Can I use a diamond wheel for cutting tile to sharpen my carbide toolbits?

A local place has these on sale; I could easily mount it on the grinder.
This for small bits - 7x10 lathe.
Reply to
jtaylor
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diamond is the choice for sharpening carbide. If you're talking about brazed bits, keep in mind that the soft steel underneath EATS diamond. I have two wheels on my baldor, the green wheel is set to 8 degrees for ruffing and then the diamond wheel is set to 5 degrees for finish sharpen of the carbide.
Karl
Reply to
Karl Townsend
The problem with using that type wheel is the limited surface available for doing your grinding, and is likely to yield poor results under normal circumstances. The typical diamond wheel that's applied for sharpening carbide lathe tools has the diamond on the side, in a broad area, usually about 3/4" wide.
Pay attention to the caution already offered on grinding steel. Diamond is destroyed by steel when applied at high speed----it actually is dissolved into the steel, cutting its useful life very short by dulling it until it doesn't cut well. Relieving it on an aluminum oxide wheel at a greater angle is the typical method of avoiding contact with a diamond wheel. Using a green wheel presents the same problems that diamond does---it, too, is soluble in steel. It's silicon carbide.
Unlike HSS, free hand grinding of carbide is not in your best interest. It's done best with an adjustable tool rest, so you can set the proper relief angles.
Harold
Reply to
Harold and Susan Vordos
Harold,
I've gotten fair life out of the green wheel for ruffing brazed carbide bits on the the Baldor grinder. But I'm sure I'll have to replace it sometime. I've not seen aluminum oxide Baldor wheels, are they made? Will aluminum oxide cut carbide at all? I always thought carbide just bounces off.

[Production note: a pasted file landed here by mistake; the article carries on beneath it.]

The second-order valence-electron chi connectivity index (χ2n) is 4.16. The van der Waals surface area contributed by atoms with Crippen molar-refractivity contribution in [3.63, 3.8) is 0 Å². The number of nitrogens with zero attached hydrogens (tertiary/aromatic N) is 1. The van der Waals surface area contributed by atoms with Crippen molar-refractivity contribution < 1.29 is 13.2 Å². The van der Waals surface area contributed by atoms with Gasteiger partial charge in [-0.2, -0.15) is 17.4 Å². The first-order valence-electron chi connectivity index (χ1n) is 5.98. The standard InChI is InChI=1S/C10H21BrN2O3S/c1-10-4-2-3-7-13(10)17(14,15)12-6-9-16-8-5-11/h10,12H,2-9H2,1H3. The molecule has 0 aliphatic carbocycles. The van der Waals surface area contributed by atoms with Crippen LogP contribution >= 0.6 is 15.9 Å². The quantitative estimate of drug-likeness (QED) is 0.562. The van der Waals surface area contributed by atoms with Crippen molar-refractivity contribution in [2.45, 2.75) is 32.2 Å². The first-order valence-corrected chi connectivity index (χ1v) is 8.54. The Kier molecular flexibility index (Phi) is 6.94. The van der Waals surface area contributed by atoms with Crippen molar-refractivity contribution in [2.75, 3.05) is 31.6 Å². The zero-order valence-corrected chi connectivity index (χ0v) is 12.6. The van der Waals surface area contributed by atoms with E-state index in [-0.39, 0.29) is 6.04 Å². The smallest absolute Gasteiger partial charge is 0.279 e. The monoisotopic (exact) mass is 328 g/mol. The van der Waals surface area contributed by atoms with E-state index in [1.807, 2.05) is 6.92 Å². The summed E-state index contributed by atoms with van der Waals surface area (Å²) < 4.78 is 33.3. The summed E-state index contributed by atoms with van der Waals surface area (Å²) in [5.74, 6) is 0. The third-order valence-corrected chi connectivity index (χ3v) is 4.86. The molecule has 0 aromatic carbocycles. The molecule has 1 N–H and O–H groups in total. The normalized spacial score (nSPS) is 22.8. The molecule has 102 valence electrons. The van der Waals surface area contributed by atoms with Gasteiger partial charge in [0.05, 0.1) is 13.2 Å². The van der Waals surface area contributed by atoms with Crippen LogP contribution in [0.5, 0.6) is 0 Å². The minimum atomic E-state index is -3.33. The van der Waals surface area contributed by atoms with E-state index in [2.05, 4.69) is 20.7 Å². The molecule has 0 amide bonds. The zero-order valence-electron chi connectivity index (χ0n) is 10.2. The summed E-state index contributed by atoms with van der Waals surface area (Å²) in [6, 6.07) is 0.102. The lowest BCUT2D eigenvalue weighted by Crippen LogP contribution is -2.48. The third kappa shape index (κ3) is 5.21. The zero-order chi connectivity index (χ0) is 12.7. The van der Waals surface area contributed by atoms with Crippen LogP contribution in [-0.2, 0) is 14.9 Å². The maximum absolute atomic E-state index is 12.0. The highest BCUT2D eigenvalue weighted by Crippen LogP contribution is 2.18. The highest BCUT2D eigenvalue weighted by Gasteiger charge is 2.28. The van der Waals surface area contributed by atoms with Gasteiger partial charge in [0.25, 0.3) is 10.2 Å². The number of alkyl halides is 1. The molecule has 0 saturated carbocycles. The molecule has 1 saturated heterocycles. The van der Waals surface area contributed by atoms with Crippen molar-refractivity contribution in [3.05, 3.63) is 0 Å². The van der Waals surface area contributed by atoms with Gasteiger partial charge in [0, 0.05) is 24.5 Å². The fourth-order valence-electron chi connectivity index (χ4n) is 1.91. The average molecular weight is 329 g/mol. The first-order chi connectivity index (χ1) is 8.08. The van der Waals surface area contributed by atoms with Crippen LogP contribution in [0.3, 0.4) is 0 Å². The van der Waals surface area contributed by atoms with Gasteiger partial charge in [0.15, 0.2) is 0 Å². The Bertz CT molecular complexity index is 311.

I've always used the green wheel cause I don't know any better.
Karl

Reply to
Karl Townsend
I've wanted to try that with my MK-101 wet tile cutter. I think side- loading a circular saw blade might be a problem. But they certainly make a smooth cut on the hardest stone, so I would think the carbide is a possibility.
Reply to
Richard J Kinch
"Karl Townsend" wrote in message news:ulwOd.4379$ snipped-for-privacy@newsread1.news.pas.earthlink.net...
I trust you're talking about the steel backed wheels, on which you use the face to grind, not the periphery. Yes, they're available, but are not cheap. If you intend to stay with the green wheels for carbide (I don't recommend it, and if you once try diamond you won't either) it's easy enough to go to an aluminum oxide wheel on a different spindle to grind the steel back to avoid contact. You'd do that with a diamond wheel, exactly the same way. That's what I've always done with diamond wheels, or when I had no choice but to use the green wheels.
Will aluminum
You've pretty much got it. Aluminum oxide is a lot softer than silicon carbide, but grinds steel far better because it *doesn't* dissolve into the steel the way silicon carbide does. Carbide is slowly ground by aluminum oxide, but at the expense of dulling the grain prematurely, much the same way steel does silicon carbide, but for different reasons.
In the scheme of things, it doesn't make a big difference, Karl. If you are the typical home shop type that occasionally sharpens some brazed carbide, the worst case scenario is you'll buy one extra wheel in your life time because you waste a little when you grind steel. Because green wheels are bonded softly, they are quite friable and break down quickly, which is the chief reason they work as well as they do when grinding carbide. Keep in mind that the silicon carbide is *not* any softer, just the bond. If they didn't break down, the dulling would quickly bring the grinding to a halt. When you grind on steel, although it's quite soft, the grains dull very quickly and are shed, exposing new, sharp grains. That's where you experience the loss. As I said, for casual use, no big deal. The only real issue would be a health one, which is silicosis. Breathing the dust is not a good idea, and you make plenty of it when you shed the wheel.
Harold
Reply to
Harold and Susan Vordos